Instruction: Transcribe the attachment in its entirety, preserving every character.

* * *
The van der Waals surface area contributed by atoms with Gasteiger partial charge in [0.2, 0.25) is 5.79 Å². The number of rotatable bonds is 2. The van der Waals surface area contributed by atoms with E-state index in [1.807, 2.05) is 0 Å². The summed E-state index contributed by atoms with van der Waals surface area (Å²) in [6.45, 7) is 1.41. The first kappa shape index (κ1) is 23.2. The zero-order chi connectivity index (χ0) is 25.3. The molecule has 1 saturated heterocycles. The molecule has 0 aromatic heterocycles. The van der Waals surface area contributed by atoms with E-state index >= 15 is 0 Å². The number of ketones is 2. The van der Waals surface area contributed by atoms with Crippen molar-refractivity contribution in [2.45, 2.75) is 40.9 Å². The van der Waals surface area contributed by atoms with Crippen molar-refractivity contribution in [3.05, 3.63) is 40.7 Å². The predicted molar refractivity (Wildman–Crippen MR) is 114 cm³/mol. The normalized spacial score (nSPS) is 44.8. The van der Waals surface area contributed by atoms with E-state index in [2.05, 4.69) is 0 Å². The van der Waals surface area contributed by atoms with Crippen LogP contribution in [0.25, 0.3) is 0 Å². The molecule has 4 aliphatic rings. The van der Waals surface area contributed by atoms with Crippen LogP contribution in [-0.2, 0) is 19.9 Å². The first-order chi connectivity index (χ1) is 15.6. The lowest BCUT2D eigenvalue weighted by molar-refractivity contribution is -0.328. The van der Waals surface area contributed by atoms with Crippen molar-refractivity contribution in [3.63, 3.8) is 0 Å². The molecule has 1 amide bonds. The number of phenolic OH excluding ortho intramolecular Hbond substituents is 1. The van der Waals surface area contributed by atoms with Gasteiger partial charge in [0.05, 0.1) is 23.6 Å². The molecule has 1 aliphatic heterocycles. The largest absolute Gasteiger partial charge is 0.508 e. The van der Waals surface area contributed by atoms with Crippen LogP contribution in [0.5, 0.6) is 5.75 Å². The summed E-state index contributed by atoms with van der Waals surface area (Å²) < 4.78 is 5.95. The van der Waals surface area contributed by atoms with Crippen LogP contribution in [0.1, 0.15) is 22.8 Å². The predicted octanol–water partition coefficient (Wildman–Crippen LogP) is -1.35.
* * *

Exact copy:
The van der Waals surface area contributed by atoms with Gasteiger partial charge in [0.2, 0.25) is 5.79 Å². The number of rotatable bonds is 2. The van der Waals surface area contributed by atoms with E-state index in [1.807, 2.05) is 0 Å². The summed E-state index contributed by atoms with van der Waals surface area (Å²) in [6.45, 7) is 1.41. The first kappa shape index (κ1) is 23.2. The zero-order chi connectivity index (χ0) is 25.3. The molecule has 1 saturated heterocycles. The molecule has 0 aromatic heterocycles. The van der Waals surface area contributed by atoms with E-state index >= 15 is 0 Å². The number of ketones is 2. The van der Waals surface area contributed by atoms with Crippen molar-refractivity contribution in [2.45, 2.75) is 40.9 Å². The van der Waals surface area contributed by atoms with Crippen molar-refractivity contribution in [3.05, 3.63) is 40.7 Å². The predicted molar refractivity (Wildman–Crippen MR) is 114 cm³/mol. The normalized spacial score (nSPS) is 44.8. The van der Waals surface area contributed by atoms with E-state index in [2.05, 4.69) is 0 Å². The van der Waals surface area contributed by atoms with Crippen LogP contribution in [0.25, 0.3) is 0 Å². The molecule has 4 aliphatic rings. The van der Waals surface area contributed by atoms with Crippen LogP contribution in [-0.2, 0) is 19.9 Å². The first-order chi connectivity index (χ1) is 15.6. The lowest BCUT2D eigenvalue weighted by molar-refractivity contribution is -0.328. The van der Waals surface area contributed by atoms with Crippen molar-refractivity contribution in [3.63, 3.8) is 0 Å². The molecule has 1 amide bonds. The number of phenolic OH excluding ortho intramolecular Hbond substituents is 1. The van der Waals surface area contributed by atoms with Gasteiger partial charge in [0.05, 0.1) is 23.6 Å². The molecule has 1 aliphatic heterocycles. The largest absolute Gasteiger partial charge is 0.508 e. The van der Waals surface area contributed by atoms with Crippen LogP contribution in [0.5, 0.6) is 5.75 Å². The summed E-state index contributed by atoms with van der Waals surface area (Å²) < 4.78 is 5.95. The van der Waals surface area contributed by atoms with Crippen LogP contribution in [0.1, 0.15) is 22.8 Å². The predicted octanol–water partition coefficient (Wildman–Crippen LogP) is -1.35.